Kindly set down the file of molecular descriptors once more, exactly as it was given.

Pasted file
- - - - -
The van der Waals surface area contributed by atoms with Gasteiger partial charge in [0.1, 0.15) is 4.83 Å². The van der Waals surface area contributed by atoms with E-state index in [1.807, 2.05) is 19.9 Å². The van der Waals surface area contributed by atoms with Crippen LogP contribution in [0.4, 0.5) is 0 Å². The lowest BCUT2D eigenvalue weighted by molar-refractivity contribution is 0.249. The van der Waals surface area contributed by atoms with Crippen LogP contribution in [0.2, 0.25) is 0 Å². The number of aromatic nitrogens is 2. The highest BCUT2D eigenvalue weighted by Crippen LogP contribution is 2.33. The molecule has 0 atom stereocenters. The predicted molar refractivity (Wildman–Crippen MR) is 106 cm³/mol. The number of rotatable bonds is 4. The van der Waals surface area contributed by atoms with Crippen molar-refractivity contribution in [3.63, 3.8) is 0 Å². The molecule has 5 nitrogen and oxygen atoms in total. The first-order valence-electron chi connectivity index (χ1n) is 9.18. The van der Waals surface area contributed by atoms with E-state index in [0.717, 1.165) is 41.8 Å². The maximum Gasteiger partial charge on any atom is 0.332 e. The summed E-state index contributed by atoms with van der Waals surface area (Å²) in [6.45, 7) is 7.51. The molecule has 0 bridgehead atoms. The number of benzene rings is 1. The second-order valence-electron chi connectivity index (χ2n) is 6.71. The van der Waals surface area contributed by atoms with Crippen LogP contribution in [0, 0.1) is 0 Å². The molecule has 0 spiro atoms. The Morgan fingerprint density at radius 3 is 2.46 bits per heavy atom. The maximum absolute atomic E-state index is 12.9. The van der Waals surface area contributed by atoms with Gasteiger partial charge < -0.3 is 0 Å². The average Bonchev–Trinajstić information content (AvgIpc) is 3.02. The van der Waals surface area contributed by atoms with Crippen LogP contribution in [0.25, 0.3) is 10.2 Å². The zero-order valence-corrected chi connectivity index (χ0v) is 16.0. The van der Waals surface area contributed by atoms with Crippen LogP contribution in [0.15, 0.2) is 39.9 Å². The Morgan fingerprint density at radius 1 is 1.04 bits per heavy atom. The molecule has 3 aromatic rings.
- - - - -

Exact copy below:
The van der Waals surface area contributed by atoms with Gasteiger partial charge in [0.1, 0.15) is 4.83 Å². The van der Waals surface area contributed by atoms with E-state index in [1.807, 2.05) is 19.9 Å². The van der Waals surface area contributed by atoms with Crippen LogP contribution in [0.4, 0.5) is 0 Å². The lowest BCUT2D eigenvalue weighted by molar-refractivity contribution is 0.249. The van der Waals surface area contributed by atoms with Crippen LogP contribution in [0.2, 0.25) is 0 Å². The number of aromatic nitrogens is 2. The highest BCUT2D eigenvalue weighted by Crippen LogP contribution is 2.33. The molecule has 0 atom stereocenters. The predicted molar refractivity (Wildman–Crippen MR) is 106 cm³/mol. The number of rotatable bonds is 4. The van der Waals surface area contributed by atoms with Crippen molar-refractivity contribution in [3.63, 3.8) is 0 Å². The molecule has 5 nitrogen and oxygen atoms in total. The first-order valence-electron chi connectivity index (χ1n) is 9.18. The van der Waals surface area contributed by atoms with E-state index in [0.717, 1.165) is 41.8 Å². The maximum Gasteiger partial charge on any atom is 0.332 e. The summed E-state index contributed by atoms with van der Waals surface area (Å²) in [6.45, 7) is 7.51. The molecule has 0 bridgehead atoms. The number of benzene rings is 1. The second-order valence-electron chi connectivity index (χ2n) is 6.71. The van der Waals surface area contributed by atoms with Crippen LogP contribution in [0, 0.1) is 0 Å². The molecule has 0 spiro atoms. The Morgan fingerprint density at radius 3 is 2.46 bits per heavy atom. The maximum absolute atomic E-state index is 12.9. The van der Waals surface area contributed by atoms with Gasteiger partial charge < -0.3 is 0 Å². The average Bonchev–Trinajstić information content (AvgIpc) is 3.02. The van der Waals surface area contributed by atoms with Crippen LogP contribution in [0.25, 0.3) is 10.2 Å². The zero-order valence-corrected chi connectivity index (χ0v) is 16.0. The van der Waals surface area contributed by atoms with Crippen LogP contribution in [0.15, 0.2) is 39.9 Å². The Morgan fingerprint density at radius 1 is 1.04 bits per heavy atom. The molecule has 3 aromatic rings.